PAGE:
NEW buildings will have to be designed with water sensitivity in mind if Tamworth Regional Council adopts changes to its Development Control Plan.
The aim is to reduce potable water consumption and improve the quality of stormwater without making it too expensive for developers.
It's just one arm of the council's plans to reduce water use as the city continues to face what TRC water and waste director Bruce Logan called an "unprecedented" drought at a press conference last week.
"What we're in now is the worst drought on record, what we thought was the worst possible case that could happen has now been surpassed," he said.
What we're in now is the worst drought on record, what we thought was the worst possible case that could happen has now been surpassed.Bruce Logan
"If we are in this situation where the dam [Chaffey] still hasn't risen significantly and we're coming into the hotter months we're going to have to look at how we can reduce our water consumption."
Houses will have to meet three out of six water sensitive design essentials to be fast-tracked through the development application process, if councillors vote to support the changes on Tuesday night.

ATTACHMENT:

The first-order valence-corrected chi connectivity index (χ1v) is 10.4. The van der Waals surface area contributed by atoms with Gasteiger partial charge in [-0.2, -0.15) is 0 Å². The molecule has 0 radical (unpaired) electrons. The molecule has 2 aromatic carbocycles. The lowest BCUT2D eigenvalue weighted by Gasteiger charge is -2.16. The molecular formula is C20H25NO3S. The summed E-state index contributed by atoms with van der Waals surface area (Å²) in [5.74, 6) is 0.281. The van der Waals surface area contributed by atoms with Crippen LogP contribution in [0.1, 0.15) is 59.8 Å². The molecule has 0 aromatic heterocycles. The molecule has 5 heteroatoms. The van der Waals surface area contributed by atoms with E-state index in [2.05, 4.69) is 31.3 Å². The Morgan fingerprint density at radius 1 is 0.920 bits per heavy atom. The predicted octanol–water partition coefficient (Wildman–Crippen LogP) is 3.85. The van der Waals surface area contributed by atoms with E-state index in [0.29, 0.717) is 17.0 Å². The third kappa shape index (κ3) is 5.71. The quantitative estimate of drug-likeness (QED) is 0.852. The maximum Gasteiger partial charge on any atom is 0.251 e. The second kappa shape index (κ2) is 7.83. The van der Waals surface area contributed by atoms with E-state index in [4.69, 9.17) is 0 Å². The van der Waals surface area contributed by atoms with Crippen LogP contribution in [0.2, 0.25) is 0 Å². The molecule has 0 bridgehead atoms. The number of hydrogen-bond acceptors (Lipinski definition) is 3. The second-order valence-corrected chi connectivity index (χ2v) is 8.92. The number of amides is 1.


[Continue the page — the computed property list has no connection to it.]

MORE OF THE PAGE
The six options are installing water efficient appliances, a rainwater tank, a rain garden, a greywater diversion device, greywater treatment device or plumbing for recycled water.
The council has financial incentives on offer in the hopes of increasing the uptake of water saving tools through its Water Saver Rebate Scheme.
Up to 50 per cent of the purchase and installation costs for some water saving products can be claimed back from the council.
Commercial, industrial and other big residential developments will have to have a water saving design statement to show how the proposed development will meet the targets.
If adopted, the council will work with plumbers, builders and property developers to encourage them to think about greywater reuse.
The changes to the development control plan would then go on public exhibition for 28 days.